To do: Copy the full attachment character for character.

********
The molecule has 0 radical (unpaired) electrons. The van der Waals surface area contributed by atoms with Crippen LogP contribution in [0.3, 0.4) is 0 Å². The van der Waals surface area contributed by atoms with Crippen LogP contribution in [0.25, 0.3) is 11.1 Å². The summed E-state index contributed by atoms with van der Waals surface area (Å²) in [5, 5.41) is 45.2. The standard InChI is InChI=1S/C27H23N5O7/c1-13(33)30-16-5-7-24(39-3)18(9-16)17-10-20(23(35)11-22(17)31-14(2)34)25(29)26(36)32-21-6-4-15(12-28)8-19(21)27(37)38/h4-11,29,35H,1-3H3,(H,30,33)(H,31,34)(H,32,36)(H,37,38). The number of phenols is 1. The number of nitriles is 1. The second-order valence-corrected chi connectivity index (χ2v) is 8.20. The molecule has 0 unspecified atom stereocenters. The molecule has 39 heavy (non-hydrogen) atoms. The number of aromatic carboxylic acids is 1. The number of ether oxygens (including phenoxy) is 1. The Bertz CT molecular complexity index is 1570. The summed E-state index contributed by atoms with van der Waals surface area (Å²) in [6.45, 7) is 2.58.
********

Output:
The molecule has 0 radical (unpaired) electrons. The van der Waals surface area contributed by atoms with Crippen LogP contribution in [0.3, 0.4) is 0 Å². The van der Waals surface area contributed by atoms with Crippen LogP contribution in [0.25, 0.3) is 11.1 Å². The summed E-state index contributed by atoms with van der Waals surface area (Å²) in [5, 5.41) is 45.2. The standard InChI is InChI=1S/C27H23N5O7/c1-13(33)30-16-5-7-24(39-3)18(9-16)17-10-20(23(35)11-22(17)31-14(2)34)25(29)26(36)32-21-6-4-15(12-28)8-19(21)27(37)38/h4-11,29,35H,1-3H3,(H,30,33)(H,31,34)(H,32,36)(H,37,38). The number of phenols is 1. The number of nitriles is 1. The second-order valence-corrected chi connectivity index (χ2v) is 8.20. The molecule has 0 unspecified atom stereocenters. The molecule has 39 heavy (non-hydrogen) atoms. The number of aromatic carboxylic acids is 1. The number of ether oxygens (including phenoxy) is 1. The Bertz CT molecular complexity index is 1570. The summed E-state index contributed by atoms with van der Waals surface area (Å²) in [6.45, 7) is 2.58.